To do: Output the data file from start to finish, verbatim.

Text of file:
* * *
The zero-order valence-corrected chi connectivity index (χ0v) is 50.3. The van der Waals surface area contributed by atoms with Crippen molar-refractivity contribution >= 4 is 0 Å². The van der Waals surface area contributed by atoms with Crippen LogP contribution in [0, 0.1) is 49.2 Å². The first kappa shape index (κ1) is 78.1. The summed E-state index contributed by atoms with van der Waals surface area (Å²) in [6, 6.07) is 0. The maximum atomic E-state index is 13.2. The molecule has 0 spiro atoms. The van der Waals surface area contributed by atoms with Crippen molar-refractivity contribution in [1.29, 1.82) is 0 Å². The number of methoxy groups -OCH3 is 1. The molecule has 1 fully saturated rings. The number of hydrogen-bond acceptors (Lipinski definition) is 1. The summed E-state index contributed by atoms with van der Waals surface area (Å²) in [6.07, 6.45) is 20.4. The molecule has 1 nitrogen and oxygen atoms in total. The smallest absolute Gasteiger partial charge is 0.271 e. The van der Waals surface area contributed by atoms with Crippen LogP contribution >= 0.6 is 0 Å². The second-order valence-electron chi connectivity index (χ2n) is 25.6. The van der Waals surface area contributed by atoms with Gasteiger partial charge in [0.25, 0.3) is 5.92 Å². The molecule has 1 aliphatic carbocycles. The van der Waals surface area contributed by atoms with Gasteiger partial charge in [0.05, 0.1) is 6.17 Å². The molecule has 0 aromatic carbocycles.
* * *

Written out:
The zero-order valence-corrected chi connectivity index (χ0v) is 50.3. The van der Waals surface area contributed by atoms with Crippen molar-refractivity contribution >= 4 is 0 Å². The van der Waals surface area contributed by atoms with Crippen LogP contribution in [0, 0.1) is 49.2 Å². The first kappa shape index (κ1) is 78.1. The summed E-state index contributed by atoms with van der Waals surface area (Å²) in [6, 6.07) is 0. The maximum atomic E-state index is 13.2. The molecule has 0 spiro atoms. The van der Waals surface area contributed by atoms with Crippen molar-refractivity contribution in [1.29, 1.82) is 0 Å². The number of methoxy groups -OCH3 is 1. The molecule has 1 fully saturated rings. The number of hydrogen-bond acceptors (Lipinski definition) is 1. The summed E-state index contributed by atoms with van der Waals surface area (Å²) in [6.07, 6.45) is 20.4. The molecule has 1 nitrogen and oxygen atoms in total. The smallest absolute Gasteiger partial charge is 0.271 e. The van der Waals surface area contributed by atoms with Crippen LogP contribution >= 0.6 is 0 Å². The second-order valence-electron chi connectivity index (χ2n) is 25.6. The van der Waals surface area contributed by atoms with Gasteiger partial charge in [0.25, 0.3) is 5.92 Å². The molecule has 1 aliphatic carbocycles. The van der Waals surface area contributed by atoms with Gasteiger partial charge in [0.05, 0.1) is 6.17 Å². The molecule has 0 aromatic carbocycles.